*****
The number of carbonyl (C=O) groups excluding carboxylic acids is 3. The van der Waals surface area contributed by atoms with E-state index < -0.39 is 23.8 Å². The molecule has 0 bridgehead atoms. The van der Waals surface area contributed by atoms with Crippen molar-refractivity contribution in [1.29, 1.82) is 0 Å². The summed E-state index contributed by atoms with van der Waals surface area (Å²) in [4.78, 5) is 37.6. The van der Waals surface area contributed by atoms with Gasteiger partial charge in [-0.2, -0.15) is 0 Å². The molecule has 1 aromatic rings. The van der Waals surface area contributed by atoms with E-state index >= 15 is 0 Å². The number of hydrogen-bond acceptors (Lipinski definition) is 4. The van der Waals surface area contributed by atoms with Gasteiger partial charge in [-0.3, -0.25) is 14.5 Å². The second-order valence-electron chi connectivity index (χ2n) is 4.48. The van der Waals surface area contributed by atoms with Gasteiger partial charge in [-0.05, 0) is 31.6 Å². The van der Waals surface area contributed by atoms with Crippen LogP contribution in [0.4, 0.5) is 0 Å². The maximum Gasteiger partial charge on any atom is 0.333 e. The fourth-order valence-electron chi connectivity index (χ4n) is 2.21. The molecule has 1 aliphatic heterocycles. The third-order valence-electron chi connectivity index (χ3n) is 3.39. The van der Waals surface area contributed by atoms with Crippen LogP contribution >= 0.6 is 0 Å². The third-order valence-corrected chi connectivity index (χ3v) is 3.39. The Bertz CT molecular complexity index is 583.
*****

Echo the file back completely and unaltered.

The number of carbonyl (C=O) groups excluding carboxylic acids is 3. The van der Waals surface area contributed by atoms with E-state index < -0.39 is 23.8 Å². The molecule has 0 bridgehead atoms. The van der Waals surface area contributed by atoms with Crippen molar-refractivity contribution in [1.29, 1.82) is 0 Å². The summed E-state index contributed by atoms with van der Waals surface area (Å²) in [4.78, 5) is 37.6. The van der Waals surface area contributed by atoms with Gasteiger partial charge in [-0.2, -0.15) is 0 Å². The molecule has 1 aromatic rings. The van der Waals surface area contributed by atoms with E-state index >= 15 is 0 Å². The number of hydrogen-bond acceptors (Lipinski definition) is 4. The van der Waals surface area contributed by atoms with Gasteiger partial charge in [-0.3, -0.25) is 14.5 Å². The second-order valence-electron chi connectivity index (χ2n) is 4.48. The van der Waals surface area contributed by atoms with Gasteiger partial charge in [-0.05, 0) is 31.6 Å². The van der Waals surface area contributed by atoms with Crippen LogP contribution in [0.4, 0.5) is 0 Å². The maximum Gasteiger partial charge on any atom is 0.333 e. The fourth-order valence-electron chi connectivity index (χ4n) is 2.21. The molecule has 1 aliphatic heterocycles. The third-order valence-electron chi connectivity index (χ3n) is 3.39. The van der Waals surface area contributed by atoms with Crippen LogP contribution >= 0.6 is 0 Å². The third-order valence-corrected chi connectivity index (χ3v) is 3.39. The Bertz CT molecular complexity index is 583.